Asset Demand of U.S. Households

62 Pages Posted: 20 Oct 2022 Last revised: 26 Dec 2023

See all articles by Xavier Gabaix

Xavier Gabaix

Harvard University - Department of Economics; National Bureau of Economic Research (NBER); Centre for Economic Policy Research (CEPR); European Corporate Governance Institute (ECGI)

Ralph S. J. Koijen

University of Chicago - Booth School of Business; Centre for Economic Policy Research (CEPR); National Bureau of Economic Research (NBER)

Federico Mainardi

University of Chicago - Booth School of Business; University of Chicago - Department of Economics

Sangmin Oh

University of Chicago - Booth School of Business; University of Chicago - Department of Economics

Motohiro Yogo

Princeton University - Department of Economics; National Bureau of Economic Research

Multiple version iconThere are 2 versions of this paper

Date Written: December 21, 2023

Abstract

We use novel monthly security-level data on U.S. household portfolio holdings, flows, and returns to analyze asset demand across an extensive range of asset classes, including both public and private assets. Our dataset covers a broad range of households across the wealth distribution, notably including 439 billionaires. This ensures representation of ultra-high-net-worth (UHNW) households that are typically not well covered in survey data. With these data, we study the portfolio rebalancing behavior of households and ask whether (and, if so, which) households play an important stabilizing role in financial markets. Our findings reveal a stark contrast: less affluent households sell U.S. equities amid market downturns, while UHNW households buy and contribute to stabilizing markets. This behavior is more pronounced among households who rebalance their portfolios more frequently. However, the sensitivity of flows to returns is generally quite small and as the trades of different wealth groups partly offset each other, the aggregate household sector plays a limited role to absorb financial fluctuations. To understand the contrasting trading behavior across households, we show that a household’s flows to U.S. equities are negatively correlated with its “active returns” (the difference between an investor’s return and the market return). However, the flows to U.S. equities of less affluent households are also positively correlated with broad market returns – perhaps due to shifts in risk aversion, sentiment, or perceived macroeconomic risk – leading this group of households to act pro-cyclically. Across all asset classes, three factors with intuitive economic interpretations explain 81% of all variation in portfolio rebalancing. Those factors bet on the long-term equity premium, the credit premium, and the premium on municipal bonds. In sum, our framework paints a quantitative picture of U.S. households’ assets and rebalancing marked by a great deal of insensitivity and inertia throughout the distribution, even for UHNW households. These new facts are useful for the calibration of macro-finance models with heterogeneous households and multiple risky asset classes.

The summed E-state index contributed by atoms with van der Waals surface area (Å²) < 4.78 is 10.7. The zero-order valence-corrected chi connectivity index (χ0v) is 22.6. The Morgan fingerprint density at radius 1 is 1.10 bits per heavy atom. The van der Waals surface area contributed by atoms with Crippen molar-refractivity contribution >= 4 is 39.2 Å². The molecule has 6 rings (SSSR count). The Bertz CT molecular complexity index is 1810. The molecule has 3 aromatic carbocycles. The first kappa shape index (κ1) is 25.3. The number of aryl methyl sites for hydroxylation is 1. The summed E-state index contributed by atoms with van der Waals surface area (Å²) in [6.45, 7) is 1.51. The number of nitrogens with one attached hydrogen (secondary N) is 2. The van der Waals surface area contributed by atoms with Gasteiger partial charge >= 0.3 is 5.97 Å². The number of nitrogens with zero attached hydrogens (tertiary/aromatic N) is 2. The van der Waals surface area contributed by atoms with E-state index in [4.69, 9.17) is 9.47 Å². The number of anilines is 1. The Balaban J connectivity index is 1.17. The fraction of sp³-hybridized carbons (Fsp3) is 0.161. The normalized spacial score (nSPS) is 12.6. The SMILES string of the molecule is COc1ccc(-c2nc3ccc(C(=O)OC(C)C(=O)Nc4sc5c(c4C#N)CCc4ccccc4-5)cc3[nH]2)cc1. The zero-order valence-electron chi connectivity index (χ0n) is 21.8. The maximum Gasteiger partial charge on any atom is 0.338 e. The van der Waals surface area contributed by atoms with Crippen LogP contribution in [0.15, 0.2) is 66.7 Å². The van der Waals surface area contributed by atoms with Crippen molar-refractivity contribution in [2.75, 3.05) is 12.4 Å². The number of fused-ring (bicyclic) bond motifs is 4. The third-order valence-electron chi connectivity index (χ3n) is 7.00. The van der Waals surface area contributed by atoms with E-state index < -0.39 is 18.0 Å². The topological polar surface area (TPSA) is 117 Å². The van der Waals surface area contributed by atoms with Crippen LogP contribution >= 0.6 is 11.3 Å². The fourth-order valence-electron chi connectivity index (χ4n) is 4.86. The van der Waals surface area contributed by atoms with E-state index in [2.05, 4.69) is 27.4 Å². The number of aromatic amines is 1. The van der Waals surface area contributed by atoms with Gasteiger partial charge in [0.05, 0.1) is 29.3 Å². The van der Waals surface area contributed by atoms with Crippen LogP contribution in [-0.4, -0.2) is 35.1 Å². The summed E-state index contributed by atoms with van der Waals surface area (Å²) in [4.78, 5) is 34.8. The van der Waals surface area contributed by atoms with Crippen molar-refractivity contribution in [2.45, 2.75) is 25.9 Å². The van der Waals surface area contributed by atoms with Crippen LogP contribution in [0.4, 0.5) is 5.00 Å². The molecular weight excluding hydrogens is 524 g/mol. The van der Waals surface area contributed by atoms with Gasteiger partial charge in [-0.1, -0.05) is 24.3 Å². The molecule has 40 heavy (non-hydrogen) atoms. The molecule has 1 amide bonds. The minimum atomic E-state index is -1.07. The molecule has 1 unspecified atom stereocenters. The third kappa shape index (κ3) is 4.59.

Suggested Citation

Gabaix, Xavier and Koijen, Ralph S. J. and Mainardi, Federico and Oh, Sangmin and Yogo, Motohiro, Asset Demand of U.S. Households (December 21, 2023). Available at SSRN: https://ssrn.com/abstract=4251972 or http://dx.doi.org/10.2139/ssrn.4251972

Xavier Gabaix

Harvard University - Department of Economics ( email )

Littauer Center
Cambridge, MA 02138
United States

National Bureau of Economic Research (NBER)

1050 Massachusetts Avenue
Cambridge, MA 02138
United States

Centre for Economic Policy Research (CEPR)

London
United Kingdom

European Corporate Governance Institute (ECGI)

c/o the Royal Academies of Belgium
Rue Ducale 1 Hertogsstraat
1000 Brussels
Belgium

Ralph S. J. Koijen (Contact Author)

University of Chicago - Booth School of Business ( email )

5807 S. Woodlawn Avenue
Chicago, IL 60637
United States

HOME PAGE: http://faculty.chicagobooth.edu/ralph.koijen/

Centre for Economic Policy Research (CEPR) ( email )

London
United Kingdom

National Bureau of Economic Research (NBER) ( email )

1050 Massachusetts Avenue
Cambridge, MA 02138
United States

Federico Mainardi

University of Chicago - Booth School of Business ( email )

5807 S Woodlawn Ave
Chicago, IL 60637
United States
8728182099 (Phone)

University of Chicago - Department of Economics ( email )

1101 East 58th Street
Chicago, IL 60637
United States

Sangmin Oh

University of Chicago - Booth School of Business ( email )

5807 S. Woodlawn Avenue
Chicago, IL 60637
United States

University of Chicago - Department of Economics ( email )

1101 East 58th Street
Chicago, IL 60637
United States

Motohiro Yogo

Princeton University - Department of Economics ( email )

Julis Romo Rabinowitz Building
Princeton, NJ 08544
United States

HOME PAGE: http://sites.google.com/site/motohiroyogo/

National Bureau of Economic Research

1050 Massachusetts Avenue
Cambridge, MA 02138
United States

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